5 ways to beat sleep deprivation (without getting any more sleep)

"In my pre-baby days, I thought sleep deprivation was limited to the newborn haze of the first few weeks. Ha!"
"In my pre-baby days, I thought sleep deprivation was limited to the newborn haze of the first few weeks. Ha!" Photo: Getty Images

It's no secret new mothers are tired. But in my pre-baby days, I thought sleep deprivation was limited to the newborn haze of the first few weeks. Ha!

There's no failsafe way to get 8 hours sleep (sorry) and no substitute. But here are five things other busy mums do to feel more rested.

Start your day with solar power

Gold Coast mum Kym Campradt successfully juggles multiple roles – as Mum, Health Information Manager, and freelance writer. She relies on fresh air and sunlight to lift her energy.

"Sunlight helps to refresh my mind and makes me feel less tired. When my babies were small, the first thing we did was go for a walk in the sunshine to the shops to pick up a loaf of bread. This helped set my mood for the day. As they have grown, I have now found that sitting in a sunny spot for a few minutes, tends to help my mind feel fresher, sharper and more able to cope with the rest of the day."

Kym wasn't just imagining it - sunlight regulates our melatonin. Getting sunlight early in the morning tells our bodies when to turn this "sleep hormone" off, and when to turn it back on. This keeps us alert during the day and helps us fall asleep quickly at night.

The flip side is that we need to avoid artificial night at light to nod off easily. TV, tablets and smart phones can all suppress our melatonin and keep us awake.

Use shortcuts to good nutrition

As well as being a mum, Fiona Sutherland is a Melbourne dietitian and co-director of Body Positive Australia. She believes in - and practises - prioritising good nutrition for yourself, just as you do for bub. "Your nutrition doesn't need to be perfect but makes a difference to energy levels when you need every little bit."


Nutritious food replaces nutrients lost during pregnancy and breastfeeding. It also pays to go for unprocessed, low-glycaemic index foods. When you're busy and tired it's tempting to throw a toasted sandwich or a chocolate biscuit in your mouth. But after raising your blood sugar and your energy, these fast-digesting foods soon cause them to crash.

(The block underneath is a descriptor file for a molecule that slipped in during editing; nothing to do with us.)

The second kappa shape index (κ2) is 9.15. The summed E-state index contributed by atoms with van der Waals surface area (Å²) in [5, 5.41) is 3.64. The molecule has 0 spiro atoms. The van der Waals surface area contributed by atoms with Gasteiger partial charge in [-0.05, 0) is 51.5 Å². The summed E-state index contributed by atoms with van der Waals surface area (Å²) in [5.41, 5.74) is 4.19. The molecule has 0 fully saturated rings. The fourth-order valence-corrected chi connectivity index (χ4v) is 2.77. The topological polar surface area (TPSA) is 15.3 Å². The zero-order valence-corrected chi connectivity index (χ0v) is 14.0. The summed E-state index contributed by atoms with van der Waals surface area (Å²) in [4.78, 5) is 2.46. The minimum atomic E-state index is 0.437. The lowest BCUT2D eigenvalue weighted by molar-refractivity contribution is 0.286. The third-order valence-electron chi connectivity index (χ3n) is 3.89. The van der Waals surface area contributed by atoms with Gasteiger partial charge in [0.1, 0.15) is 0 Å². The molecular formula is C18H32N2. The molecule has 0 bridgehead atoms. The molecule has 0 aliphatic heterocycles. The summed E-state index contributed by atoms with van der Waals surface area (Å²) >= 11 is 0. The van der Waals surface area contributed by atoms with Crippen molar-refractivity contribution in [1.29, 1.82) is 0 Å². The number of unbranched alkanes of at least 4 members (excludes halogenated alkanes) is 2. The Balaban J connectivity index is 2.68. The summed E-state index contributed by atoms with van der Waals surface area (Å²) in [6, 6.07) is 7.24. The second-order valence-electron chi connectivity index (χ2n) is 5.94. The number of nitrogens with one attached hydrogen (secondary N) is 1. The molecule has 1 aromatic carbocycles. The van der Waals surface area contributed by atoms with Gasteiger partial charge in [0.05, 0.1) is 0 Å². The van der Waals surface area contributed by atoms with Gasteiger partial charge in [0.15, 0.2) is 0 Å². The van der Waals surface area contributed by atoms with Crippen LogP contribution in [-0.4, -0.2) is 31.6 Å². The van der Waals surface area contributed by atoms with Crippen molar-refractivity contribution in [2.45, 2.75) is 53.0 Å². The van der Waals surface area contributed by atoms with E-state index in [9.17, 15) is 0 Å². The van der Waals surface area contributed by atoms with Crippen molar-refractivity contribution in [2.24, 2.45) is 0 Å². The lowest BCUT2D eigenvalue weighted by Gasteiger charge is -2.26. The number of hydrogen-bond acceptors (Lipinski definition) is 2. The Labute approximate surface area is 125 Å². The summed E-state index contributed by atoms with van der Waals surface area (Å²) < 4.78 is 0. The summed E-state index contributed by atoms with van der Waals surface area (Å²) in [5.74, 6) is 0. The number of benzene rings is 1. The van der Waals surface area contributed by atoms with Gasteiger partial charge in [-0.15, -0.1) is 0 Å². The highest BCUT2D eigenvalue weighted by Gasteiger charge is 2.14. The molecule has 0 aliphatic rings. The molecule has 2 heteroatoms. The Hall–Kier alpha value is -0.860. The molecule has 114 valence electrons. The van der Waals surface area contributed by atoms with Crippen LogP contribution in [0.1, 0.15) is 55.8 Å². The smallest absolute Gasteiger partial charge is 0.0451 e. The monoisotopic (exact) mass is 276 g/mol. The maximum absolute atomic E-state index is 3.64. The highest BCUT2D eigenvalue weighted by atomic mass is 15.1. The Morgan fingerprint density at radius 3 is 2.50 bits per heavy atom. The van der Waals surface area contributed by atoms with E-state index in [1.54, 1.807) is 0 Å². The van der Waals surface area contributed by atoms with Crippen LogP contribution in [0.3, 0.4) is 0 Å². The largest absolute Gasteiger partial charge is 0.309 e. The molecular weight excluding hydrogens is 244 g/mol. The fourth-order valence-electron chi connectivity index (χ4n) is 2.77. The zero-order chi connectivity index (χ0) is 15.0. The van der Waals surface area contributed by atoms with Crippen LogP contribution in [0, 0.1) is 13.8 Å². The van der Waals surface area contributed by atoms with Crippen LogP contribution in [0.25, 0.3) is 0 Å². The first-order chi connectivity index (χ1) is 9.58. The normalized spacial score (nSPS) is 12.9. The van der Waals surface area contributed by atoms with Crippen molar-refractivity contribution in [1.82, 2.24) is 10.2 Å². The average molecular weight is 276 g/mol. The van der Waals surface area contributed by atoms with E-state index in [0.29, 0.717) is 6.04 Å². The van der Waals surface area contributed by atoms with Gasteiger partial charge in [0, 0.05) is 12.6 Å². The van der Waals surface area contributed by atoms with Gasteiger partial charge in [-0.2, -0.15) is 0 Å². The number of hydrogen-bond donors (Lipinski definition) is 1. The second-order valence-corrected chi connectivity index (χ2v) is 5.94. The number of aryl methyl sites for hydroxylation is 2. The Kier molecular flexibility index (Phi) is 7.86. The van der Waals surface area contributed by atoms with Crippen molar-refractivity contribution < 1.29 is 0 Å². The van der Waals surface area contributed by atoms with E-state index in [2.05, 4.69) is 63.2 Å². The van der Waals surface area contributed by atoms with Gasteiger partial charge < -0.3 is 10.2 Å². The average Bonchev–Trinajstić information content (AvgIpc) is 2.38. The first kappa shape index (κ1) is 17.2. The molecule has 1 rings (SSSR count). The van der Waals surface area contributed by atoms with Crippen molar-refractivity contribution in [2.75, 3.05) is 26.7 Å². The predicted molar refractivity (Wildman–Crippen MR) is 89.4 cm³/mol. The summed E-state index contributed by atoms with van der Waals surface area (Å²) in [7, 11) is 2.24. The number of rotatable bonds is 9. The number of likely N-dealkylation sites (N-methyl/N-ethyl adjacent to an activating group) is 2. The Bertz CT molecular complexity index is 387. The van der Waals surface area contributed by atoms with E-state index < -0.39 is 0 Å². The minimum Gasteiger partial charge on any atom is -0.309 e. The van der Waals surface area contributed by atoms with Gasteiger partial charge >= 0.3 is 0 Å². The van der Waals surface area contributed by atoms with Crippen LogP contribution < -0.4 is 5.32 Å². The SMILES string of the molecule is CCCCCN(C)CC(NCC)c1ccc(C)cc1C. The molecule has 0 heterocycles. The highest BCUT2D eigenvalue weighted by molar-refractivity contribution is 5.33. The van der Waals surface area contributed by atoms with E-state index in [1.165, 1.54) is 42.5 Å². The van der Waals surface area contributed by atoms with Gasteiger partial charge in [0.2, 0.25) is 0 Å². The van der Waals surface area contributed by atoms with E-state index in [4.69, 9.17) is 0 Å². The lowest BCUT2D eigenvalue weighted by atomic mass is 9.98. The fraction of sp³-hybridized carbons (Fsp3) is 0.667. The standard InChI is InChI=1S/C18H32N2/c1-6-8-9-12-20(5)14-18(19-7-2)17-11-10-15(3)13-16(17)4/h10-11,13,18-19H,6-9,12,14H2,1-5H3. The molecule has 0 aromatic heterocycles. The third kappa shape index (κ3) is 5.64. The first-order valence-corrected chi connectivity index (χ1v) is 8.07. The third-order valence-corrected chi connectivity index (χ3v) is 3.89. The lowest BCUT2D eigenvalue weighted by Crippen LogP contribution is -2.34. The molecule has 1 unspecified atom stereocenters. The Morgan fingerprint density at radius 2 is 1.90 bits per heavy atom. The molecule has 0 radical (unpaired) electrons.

Fortunately, healthy foods can be easy. Fiona says that if anyone offers a meal, accept it instantly and enthusiastically. She cooks extra for lunch the next day or to pop in the freezer, and swears by her slow cooker. "It saves lots of time and energy and you can make a range of delicious meals which can then be frozen for an extra meal." You can also use your freezer to stock vegetables and berries which can make an almost instant stir-fry or smoothie.

On days when shopping is as appealing as climbing Mt Everest, Fiona has fresh food brought to her door. "Thank god for fresh produce and supermarket home delivery, that's all I can say!"

Look after your own bedtime routine

You've read stacks of advice about getting your baby to sleep but don't forget to soothe yourself. We all sleep better with a consistent routine. It might include a cup of herbal tea, a few stretches, reading a novel, writing in a journal or listening to relaxing music.

Also consider your sleeping environment. "I always focus on getting better quality sleep through creating a great sleeping environment....so at least I know that the sleep I AM getting is deep and restful," says Adelaide mum Sarah Hausler, a women's health occupational therapist at Bloom Wellbeing.

Sarah creates a cool, dark and quiet space, with no electronic devices in her bedroom and the household wi-fi turned off. "I call it sleeping like cave woman." Make your own room a cave with an eye mask, block out curtains, a white noise machine or air-conditioning.

Do nothing for two minutes

The baby's asleep so now you can tidy up. Or not!  It's a law of motherhood that kids wake up as soon as you stop cleaning to rest. Instead, make it a habit to do something restorative for yourself the minute they go down.

For Melbourne mother Bec Derrington and founder of SourceBottle, a quick break means turning on the kettle. "Whether it's physiological or psychological, a strong cup of tea always helps me push through," she says. You can even combine your cup of tea with the benefits of sunlight by sipping it outside.

Other ways to take a break when you don't have time include mindfulness exercises. Sit with closed eyes and see how many different sounds you can count (you'll be surprised). Or open your eyes and count the number of different shades of blue, or green, around you. If you like yoga, hold one or two restorative poses, like "legs up the wall" or child's pose.

Reset your expectations

Knowing sleep deprivation is normal makes it easier to bear. "I dealt with it by reminding myself that it was such a short period in my life and that it would pass...which it did!" says Rachel Writes, who juggles motherhood while helping other mums work from home.

Most importantly, follow the golden rule of parenting - don't expect to be able to do it alone. Accept and ask for help. Sometimes you'll need practical help, but often it's just someone to remind you that exhaustion is ALWAYS replaced by overwhelming joy. Eventually.

Need more help?

In extreme cases, sleep deprivation can contribute to depression, anxiety and relationship problems. If you are finding it hard to cope, or believe your child's sleep issues are outside of the normal range, see your GP. 

You can also call the Pregnancy, Birth and Baby helpline for free, 24 hour advice and support from qualified counsellors on 1800 882 436.